The data that are excluded include the elements of human experience that are not quantifiably measurable but which nonetheless can be observed.  Kliebard (1975) articulates this beautifully when he imputes the illegitimacy of the social efficiency model to its “failure to recognize the complexity of the phenomena with which we deal” (p. 60). The phenomena to which he refers can be observed within the totality of the learning context, including the feelings, interests, and unique intellectual capacities of the child and adult alike; and the dynamic interactions taking place among them from moment to moment.

If we were to include the complex phenomena that occur in a real classroom, we could embrace the pursuit of utilitarian aims and quite possibly make the process pleasurable for our students.  A child, after all, has to learn something specific in order to accomplish even the projects that are born from his own interests.  But, it might be helpful for us to ask ourselves: to what end?  A kindergartner must learn to count to ten.  A sixth grader must learn to use meta-cognitive strategies to attack a difficult non-fiction text.  And all children who wish to survive socially and economically in the 21st century must become digitally literate at least to some degree.  However, if we do not acknowledge the joys of learning, and if we neglect to appreciate the process of discovery for its own sake, then we are missing the point; specific learning activities should be fulfilling and meaningful.

The sad, dehumanizing legacy of social efficiency finds its modern expression in the present-day obsession with measurable educational objectives.  While I agree with Popham (1972) that those objectives “stated in terms of measurable learner behavior…. promote increased clarity regarding educational intent” (pp. 93-94), I do not accept his conviction that the majority of our objectives should be “of a measurable nature” (Popham, 1987, p. 95).  Eisner (1967), in his brilliantly-articulated critique of the “rational approach to curriculum development” (p. 107), cautions us to keep in mind the “kaleidoscopic” nature of the teaching situation, eloquently describing the many variables that arise during the organic process that takes place in classrooms every day.  “The changes in pace, tempo, and goals,” he reminds us, “are dynamic rather than mechanistic in character” (Eisner, 1967, pp. 107-109).  This has been my experience.  While I have found the specificity of behavioral verbs to be quite useful in determining the outcome of the specific objectives I might devise for my students e.g. their ability to distinguish an expositional passage from a descriptive one, I have not found measurable aims to be useful in my overarching quest to discover what is meaningful for them.  And I certainly have not found measurable objectives to nurture a love for learning in my students.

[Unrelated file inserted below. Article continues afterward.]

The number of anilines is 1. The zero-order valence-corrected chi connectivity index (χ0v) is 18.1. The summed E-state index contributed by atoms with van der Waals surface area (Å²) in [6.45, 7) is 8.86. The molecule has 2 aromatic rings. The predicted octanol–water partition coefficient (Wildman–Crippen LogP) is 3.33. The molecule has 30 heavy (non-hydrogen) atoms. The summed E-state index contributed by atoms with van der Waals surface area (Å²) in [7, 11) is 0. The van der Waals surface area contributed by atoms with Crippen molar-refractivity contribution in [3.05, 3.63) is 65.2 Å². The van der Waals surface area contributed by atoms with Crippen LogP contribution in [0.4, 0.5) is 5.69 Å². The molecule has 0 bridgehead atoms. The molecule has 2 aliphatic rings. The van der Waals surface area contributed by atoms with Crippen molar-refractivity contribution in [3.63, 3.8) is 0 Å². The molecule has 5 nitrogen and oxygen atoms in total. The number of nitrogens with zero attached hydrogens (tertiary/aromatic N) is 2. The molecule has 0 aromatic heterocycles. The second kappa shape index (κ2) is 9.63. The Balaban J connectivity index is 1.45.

When taken as an absolute necessity in every learning context, measurability is at worst dehumanizing.  At best, it reveals the thoughtlessness and lack of insight in those who insist on the validity of a mechanistic view of the world and of the child.  Ralph W. Tyler (1949) said it best: “Its persistence is a source of embarrassment” (p. 25).

A Pedagogy of Possibility